After Confederate flag dispute at Colorado football game, schools pledge to bring students together

PHOTO: Marc Piscotty
Manual High students.

Acknowledging “we may never have a conclusive picture of what happened,” two Colorado school districts sought to move past a controversy over whether a Confederate flag was displayed at a football game and open a conversation between the two school communities.

The principal of Manual High, Nick Dawkins, wrote in a community letter over the weekend that the visiting Weld Central High School team “displayed a Confederate flag during the first quarter of the (Friday night) game, offending many members of the Manual community.”

Officials from Denver Public Schools and Weld County School District Re-3J released a joint letter Tuesday saying that based “on what we have learned to date, however, the Weld Central team did not display the Confederate flag.” At the same time, it said, multiple Manual eyewitnesses “reported seeing spectators who attempted to bring a Confederate flag into the game and clothing with flag images.”

Going forward, students from the two schools — one rural and one urban — will participate in a student leadership exchange that has student leaders visit each other’s schools and communities to “share ideas and perspectives,” the letter says.

“At a time in our country when so many are divided, we want our students instead to come together, share ideas and learn together,” says the letter, which is signed by the principals of both schools and the superintendents of both school districts.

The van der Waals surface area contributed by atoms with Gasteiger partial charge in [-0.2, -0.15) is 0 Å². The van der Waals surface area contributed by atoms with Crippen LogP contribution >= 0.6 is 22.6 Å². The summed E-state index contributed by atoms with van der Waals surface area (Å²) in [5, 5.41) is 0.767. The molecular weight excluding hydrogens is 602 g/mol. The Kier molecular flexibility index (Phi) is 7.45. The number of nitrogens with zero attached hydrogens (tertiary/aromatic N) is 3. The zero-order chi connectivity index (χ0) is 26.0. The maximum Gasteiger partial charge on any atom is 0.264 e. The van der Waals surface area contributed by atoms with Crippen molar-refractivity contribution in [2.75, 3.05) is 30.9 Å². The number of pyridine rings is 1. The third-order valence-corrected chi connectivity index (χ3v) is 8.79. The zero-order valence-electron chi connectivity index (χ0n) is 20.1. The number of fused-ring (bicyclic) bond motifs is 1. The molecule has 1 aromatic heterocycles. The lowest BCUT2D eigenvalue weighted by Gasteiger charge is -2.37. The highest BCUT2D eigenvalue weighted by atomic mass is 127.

The alleged incident took place at a time when issues of race, social injustice, politics and sports are colliding in the United States, making for tough conversations, including in classrooms.

Weld Central’s mascot is a Rebel. Manual, whose mascot is the Thunderbolts, is located in one of Denver’s historically African-American neighborhoods.

Dawkins in his initial community letter also said “the tension created by the flag led to conflict on and off the playing field,” and that three Manual players were injured, including one who went to the hospital with a leg injury. He also said some Manual players reported that Weld Central players “taunted them with racial slurs.”

Weld Central officials vehemently denied that their team displayed the flag. In addition, they said in their own community letter they had “no evidence at this point that any of our student athletes displayed racially motivated inappropriate behavior.”

They said district officials “do not condone any form of racism,” including the Confederate flag.

Weld Central fans told the Greeley Tribune that they didn’t see any Confederate flag.

Read the full text below.